You are obviously musicians first but is there an operating philosophy at work as well?
Of course. Farideh started the band because she wanted to see female singer/songwriters come together and do something positive. That kind of collaboration facilitates our creative process and always has. It’s also the underlying foundation of how our business decisions are made and it’s how we divide the tasks. We really try to bring out the best in each other and also to pay it forward. One of the ways we do that is by investing 20 percent of our merchandise profits into Kiva.org. We go through people’s profiles and select women we want to help. We feel women are one of then world’s greatest untapped resources and by helping them, we’re investing in their children and in their communities. We feel that’s one of the best ways to support sustainable change.
What other criteria do you consider when deciding who to support on Kiva.org?
We try and pick women whose work either has to do with the arts in some way or that feels entrepreneurial. For example, this woman Maria in Ecuador is a seamstress and it’s not totally an art form but close enough (laughs). And Kiva is a great platform for facilitating these loans. They manage the actual financial transactions. We have great faith in them.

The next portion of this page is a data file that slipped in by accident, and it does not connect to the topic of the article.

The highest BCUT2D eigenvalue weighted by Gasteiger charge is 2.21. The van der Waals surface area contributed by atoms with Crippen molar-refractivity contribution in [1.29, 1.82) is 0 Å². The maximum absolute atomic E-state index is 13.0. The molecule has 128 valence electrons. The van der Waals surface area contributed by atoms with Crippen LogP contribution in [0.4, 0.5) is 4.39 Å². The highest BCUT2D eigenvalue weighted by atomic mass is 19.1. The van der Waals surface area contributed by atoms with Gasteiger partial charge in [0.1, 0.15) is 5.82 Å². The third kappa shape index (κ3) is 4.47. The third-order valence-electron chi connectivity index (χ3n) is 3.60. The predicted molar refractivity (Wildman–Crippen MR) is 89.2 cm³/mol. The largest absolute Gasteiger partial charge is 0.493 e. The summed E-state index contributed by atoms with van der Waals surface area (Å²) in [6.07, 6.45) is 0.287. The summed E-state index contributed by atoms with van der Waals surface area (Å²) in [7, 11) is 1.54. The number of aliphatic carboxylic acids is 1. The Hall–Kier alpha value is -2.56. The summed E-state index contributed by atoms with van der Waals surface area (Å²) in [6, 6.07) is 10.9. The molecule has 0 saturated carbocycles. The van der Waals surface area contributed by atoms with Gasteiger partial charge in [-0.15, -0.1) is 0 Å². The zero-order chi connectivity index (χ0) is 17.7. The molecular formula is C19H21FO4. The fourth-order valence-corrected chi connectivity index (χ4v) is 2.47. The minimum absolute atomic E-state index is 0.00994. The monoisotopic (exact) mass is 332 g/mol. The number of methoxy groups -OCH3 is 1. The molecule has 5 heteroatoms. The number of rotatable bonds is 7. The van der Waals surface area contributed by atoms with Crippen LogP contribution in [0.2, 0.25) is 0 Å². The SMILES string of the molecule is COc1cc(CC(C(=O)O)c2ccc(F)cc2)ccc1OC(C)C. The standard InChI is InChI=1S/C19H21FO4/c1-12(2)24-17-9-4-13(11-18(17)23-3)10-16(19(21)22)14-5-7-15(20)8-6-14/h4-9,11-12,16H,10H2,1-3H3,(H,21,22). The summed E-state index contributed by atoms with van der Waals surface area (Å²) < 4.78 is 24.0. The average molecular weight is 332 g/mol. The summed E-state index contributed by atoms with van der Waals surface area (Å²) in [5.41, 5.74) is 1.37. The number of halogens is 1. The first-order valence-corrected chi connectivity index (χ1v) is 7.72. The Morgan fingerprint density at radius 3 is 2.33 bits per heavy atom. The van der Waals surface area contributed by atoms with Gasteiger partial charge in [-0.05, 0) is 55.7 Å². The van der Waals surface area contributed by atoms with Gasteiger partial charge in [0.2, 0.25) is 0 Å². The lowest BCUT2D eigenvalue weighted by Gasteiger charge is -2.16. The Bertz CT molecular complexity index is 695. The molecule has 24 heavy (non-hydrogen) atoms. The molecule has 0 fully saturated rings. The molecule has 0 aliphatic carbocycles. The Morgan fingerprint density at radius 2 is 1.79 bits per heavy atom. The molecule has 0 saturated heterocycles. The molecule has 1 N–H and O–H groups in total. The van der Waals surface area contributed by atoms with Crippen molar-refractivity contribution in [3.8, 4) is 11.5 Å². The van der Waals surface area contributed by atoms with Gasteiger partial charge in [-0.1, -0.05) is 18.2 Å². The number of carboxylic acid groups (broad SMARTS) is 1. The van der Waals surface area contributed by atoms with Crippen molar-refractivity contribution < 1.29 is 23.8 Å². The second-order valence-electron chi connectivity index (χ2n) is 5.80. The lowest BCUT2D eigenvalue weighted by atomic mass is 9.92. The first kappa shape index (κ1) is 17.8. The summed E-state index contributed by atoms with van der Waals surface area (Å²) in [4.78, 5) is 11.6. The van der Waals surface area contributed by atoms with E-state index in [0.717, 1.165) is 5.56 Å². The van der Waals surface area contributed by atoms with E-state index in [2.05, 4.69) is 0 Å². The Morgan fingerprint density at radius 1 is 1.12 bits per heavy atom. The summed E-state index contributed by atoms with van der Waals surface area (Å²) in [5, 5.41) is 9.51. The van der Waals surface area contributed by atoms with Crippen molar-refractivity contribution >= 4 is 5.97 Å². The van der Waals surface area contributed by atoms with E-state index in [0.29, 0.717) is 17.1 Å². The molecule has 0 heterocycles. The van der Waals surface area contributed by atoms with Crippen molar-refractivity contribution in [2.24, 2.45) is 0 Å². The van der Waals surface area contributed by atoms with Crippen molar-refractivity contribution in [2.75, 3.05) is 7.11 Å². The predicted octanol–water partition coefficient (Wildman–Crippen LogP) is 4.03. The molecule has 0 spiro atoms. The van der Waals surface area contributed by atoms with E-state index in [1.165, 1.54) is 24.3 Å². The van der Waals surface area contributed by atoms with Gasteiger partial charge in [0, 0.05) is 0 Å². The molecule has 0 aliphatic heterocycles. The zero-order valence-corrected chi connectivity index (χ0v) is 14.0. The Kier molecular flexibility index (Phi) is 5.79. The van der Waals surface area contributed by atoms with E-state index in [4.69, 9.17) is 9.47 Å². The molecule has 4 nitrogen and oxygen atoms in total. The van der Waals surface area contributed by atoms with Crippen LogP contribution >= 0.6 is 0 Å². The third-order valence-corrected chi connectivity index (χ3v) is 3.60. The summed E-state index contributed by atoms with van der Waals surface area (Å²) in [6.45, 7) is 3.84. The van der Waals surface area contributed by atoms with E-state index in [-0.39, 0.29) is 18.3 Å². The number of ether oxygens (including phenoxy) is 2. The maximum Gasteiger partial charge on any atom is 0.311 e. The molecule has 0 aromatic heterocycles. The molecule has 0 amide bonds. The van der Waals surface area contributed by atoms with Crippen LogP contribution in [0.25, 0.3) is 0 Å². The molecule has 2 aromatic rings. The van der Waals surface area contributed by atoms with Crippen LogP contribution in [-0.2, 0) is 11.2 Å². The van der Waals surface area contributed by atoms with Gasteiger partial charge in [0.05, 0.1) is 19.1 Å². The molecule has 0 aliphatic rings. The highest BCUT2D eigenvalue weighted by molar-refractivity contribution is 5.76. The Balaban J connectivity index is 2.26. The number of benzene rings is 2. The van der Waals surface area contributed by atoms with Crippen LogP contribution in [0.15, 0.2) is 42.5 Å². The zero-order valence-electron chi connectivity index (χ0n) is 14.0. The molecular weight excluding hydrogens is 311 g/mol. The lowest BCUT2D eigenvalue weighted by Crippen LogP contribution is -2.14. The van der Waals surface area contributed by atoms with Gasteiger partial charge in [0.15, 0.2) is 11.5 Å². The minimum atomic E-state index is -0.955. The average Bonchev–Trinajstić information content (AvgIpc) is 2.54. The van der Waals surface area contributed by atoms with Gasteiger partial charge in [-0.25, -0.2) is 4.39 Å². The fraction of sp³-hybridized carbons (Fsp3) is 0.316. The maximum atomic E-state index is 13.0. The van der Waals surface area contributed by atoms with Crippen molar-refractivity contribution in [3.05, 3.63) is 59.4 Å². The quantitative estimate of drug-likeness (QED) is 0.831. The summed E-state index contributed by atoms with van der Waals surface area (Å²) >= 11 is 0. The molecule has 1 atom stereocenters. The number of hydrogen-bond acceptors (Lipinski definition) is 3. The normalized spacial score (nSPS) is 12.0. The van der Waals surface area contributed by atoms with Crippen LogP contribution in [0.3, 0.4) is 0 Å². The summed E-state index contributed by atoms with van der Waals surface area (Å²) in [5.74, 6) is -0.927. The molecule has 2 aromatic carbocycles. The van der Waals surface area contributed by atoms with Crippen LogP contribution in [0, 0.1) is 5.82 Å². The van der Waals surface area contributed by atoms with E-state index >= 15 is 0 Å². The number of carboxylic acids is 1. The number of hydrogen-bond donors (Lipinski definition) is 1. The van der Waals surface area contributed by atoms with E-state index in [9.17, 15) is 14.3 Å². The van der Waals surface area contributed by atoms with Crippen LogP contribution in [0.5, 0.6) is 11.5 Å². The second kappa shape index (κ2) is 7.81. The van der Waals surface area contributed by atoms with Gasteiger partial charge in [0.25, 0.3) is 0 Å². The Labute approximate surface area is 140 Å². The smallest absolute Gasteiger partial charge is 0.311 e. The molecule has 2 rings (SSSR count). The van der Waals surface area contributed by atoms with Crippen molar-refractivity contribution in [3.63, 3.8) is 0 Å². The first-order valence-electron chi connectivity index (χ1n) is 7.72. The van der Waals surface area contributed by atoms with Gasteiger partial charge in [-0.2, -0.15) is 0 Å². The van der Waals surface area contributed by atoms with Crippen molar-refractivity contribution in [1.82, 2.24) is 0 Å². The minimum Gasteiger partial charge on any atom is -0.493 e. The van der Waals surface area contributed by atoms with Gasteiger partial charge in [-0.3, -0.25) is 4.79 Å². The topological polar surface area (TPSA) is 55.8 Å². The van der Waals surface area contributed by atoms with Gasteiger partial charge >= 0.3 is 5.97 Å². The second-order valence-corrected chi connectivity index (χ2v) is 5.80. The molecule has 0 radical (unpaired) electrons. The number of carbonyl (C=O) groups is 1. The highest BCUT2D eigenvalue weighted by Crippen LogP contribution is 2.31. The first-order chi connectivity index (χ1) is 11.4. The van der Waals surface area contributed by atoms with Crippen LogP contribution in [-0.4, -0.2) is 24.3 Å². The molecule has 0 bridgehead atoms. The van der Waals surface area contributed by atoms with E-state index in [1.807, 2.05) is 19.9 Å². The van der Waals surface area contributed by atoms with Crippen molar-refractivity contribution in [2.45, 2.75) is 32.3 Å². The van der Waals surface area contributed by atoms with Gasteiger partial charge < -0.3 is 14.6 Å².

Your band name tips the pillbox towards WWII feminist icon Rosie the Riveter. Any reservations about such an obvious association?
Originally the name was more inspired by what was happening with us musically; the first songs we worked on kind of sounded like something from the 1940s with a strong vocal harmony component. We also really loved the look of the era. So, when we were trying to think of something that encapsulated all that, Rose the Riveter came up in conversation.
Have any older folks who lived through the era told you guys that you’ve nailed it?
Yes! We’ve had people tell us we look like they did when they were young. We’ve never been a cover band — it’s not like we’re singing Andrew Sisters songs. It’s more about capturing the vibe of that era.